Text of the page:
flap surgery - one type of surgery that involves transporting healthy, live tissue from one location of the body to another - often to areas that have lost skin, fat, muscle movement, and/or skeletal support. There are several different types of flap surgery methods that may be utilized, depending upon the location of the flap and the structures that need to be repaired.
forehead lift - the surgical removal of excess fat and skin, as well as a tightening of the muscles in the forehead area. It can correct sagging brows or deep furrows between the eyes. It is often done in conjunction with a facelift in order to create a smoother facial appearance overall.
gynecomastia - a condition in which the male's breast tissue enlarges. Gynecomastia literally means "woman breast." This increase in tissue usually occurs at times when the male is having hormonal changes, such as during infancy, adolescence, and old age.
hematoma - blood that collects under the skin or in an organ.
liposuction - a procedure that removes excess fat through a suctioning process. Although liposuction is not a substitute for weight loss, it is a way of changing the body's shape and contour.
macrodactyly - a congenital problem in which there is an abnormal growth of a finger.
mastectomy - surgery to remove portions of or all of the breast.
maxillofacial - pertaining to the jaws and face.
nasal - relating to the nose.
otoplasty (ear surgery) - a type of cosmetic plastic surgery procedure aimed at setting prominent ears closer to the head, or reducing the size of larger ears.
partial abdominoplasty - a "mini tummy tuck." This procedure is ideal for individuals who have fat deposits limited to the area below the navel.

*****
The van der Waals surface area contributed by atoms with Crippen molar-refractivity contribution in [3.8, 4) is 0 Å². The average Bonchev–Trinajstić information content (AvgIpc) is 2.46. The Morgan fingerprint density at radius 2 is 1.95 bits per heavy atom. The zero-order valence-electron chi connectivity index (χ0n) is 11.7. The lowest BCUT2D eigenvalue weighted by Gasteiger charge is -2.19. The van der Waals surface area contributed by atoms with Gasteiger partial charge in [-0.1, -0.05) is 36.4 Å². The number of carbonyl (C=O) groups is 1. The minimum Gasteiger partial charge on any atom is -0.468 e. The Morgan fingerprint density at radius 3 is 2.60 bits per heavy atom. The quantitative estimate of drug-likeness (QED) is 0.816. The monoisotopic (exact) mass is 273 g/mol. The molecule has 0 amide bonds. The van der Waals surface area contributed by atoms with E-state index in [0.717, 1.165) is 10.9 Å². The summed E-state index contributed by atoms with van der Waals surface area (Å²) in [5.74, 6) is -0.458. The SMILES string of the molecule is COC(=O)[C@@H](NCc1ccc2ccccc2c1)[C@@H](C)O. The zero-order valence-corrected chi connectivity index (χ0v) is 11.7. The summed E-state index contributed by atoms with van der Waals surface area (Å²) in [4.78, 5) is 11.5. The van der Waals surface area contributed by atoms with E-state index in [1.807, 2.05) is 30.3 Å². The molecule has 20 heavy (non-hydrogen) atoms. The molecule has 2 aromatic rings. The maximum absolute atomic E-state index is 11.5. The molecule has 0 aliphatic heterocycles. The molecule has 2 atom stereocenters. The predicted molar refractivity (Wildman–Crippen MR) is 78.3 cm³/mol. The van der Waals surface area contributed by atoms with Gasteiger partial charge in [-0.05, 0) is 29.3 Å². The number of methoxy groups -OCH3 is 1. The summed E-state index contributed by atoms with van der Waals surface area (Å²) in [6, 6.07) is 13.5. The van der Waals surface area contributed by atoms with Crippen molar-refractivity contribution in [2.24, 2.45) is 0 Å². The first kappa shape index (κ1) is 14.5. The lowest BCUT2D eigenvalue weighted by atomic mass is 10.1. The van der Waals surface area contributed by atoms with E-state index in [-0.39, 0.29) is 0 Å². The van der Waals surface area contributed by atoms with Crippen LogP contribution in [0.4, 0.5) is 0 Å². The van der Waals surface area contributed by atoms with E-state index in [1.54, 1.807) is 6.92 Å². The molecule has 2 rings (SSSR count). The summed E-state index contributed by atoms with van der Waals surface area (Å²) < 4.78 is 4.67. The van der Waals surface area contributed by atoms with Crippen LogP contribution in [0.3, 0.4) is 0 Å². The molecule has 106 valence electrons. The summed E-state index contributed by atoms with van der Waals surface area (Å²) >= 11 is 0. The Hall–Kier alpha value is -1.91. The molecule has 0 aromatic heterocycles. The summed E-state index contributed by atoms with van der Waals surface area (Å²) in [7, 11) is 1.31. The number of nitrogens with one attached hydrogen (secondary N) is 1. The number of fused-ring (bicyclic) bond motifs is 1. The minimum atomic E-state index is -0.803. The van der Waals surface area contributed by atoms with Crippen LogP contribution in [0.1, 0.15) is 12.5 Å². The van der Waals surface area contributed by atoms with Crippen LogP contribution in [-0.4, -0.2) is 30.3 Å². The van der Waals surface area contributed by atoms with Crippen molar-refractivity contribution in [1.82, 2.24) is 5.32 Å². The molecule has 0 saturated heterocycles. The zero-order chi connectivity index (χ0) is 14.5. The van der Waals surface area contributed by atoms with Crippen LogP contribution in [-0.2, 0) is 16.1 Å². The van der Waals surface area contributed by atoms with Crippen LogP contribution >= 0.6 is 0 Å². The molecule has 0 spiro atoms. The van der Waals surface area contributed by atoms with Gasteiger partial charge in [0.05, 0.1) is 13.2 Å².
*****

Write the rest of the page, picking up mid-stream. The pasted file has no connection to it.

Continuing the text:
Pfeiffer syndrome - A birth defect characterized by abnormalities of the skull, hands, and feet.
plastic surgery - the surgical specialty that deals with the reconstruction of facial and body tissue that requires a reshaping or remolding due to disease, a defect, or disorder - in order to approximate a normal appearance or to repair working ability.
polydactyly - a congenital problem characterized by an increase in the number of fingers or toes.
reconstructive plastic surgery - one type of plastic surgery that is performed on abnormal structures of the body that may be caused by trauma, infection, developmental abnormalities, congenital defects, disease, and/or tumors. This type of surgery is usually performed to improve function, but may also be performed to approximate a normal appearance.
rhinoplasty - the surgical repair of a defect of the nose, including reshaping or resizing the nose. Rhinoplasty may be performed to change the size of the nose, change the shape of the nose, narrow the nostrils, and/or change the angle between the nose and lips. Rhinoplasty involves the resculpting of the bone and cartilage.
rhytidectomy (Also called facelift.) - a surgical procedure that involves the removal of excess facial fat, the tightening of facial muscles, and the stretching of facial skin - to approximate a smoother, firmer appearance. The procedure takes place on either the face, neck, or both.
Saethe-Chotzen - A birth defect characterized by an unusually short or broad head. In addition, the eyes may be spaced wide apart and have droopy eyelids, and fingers may be abnormally short and webbed.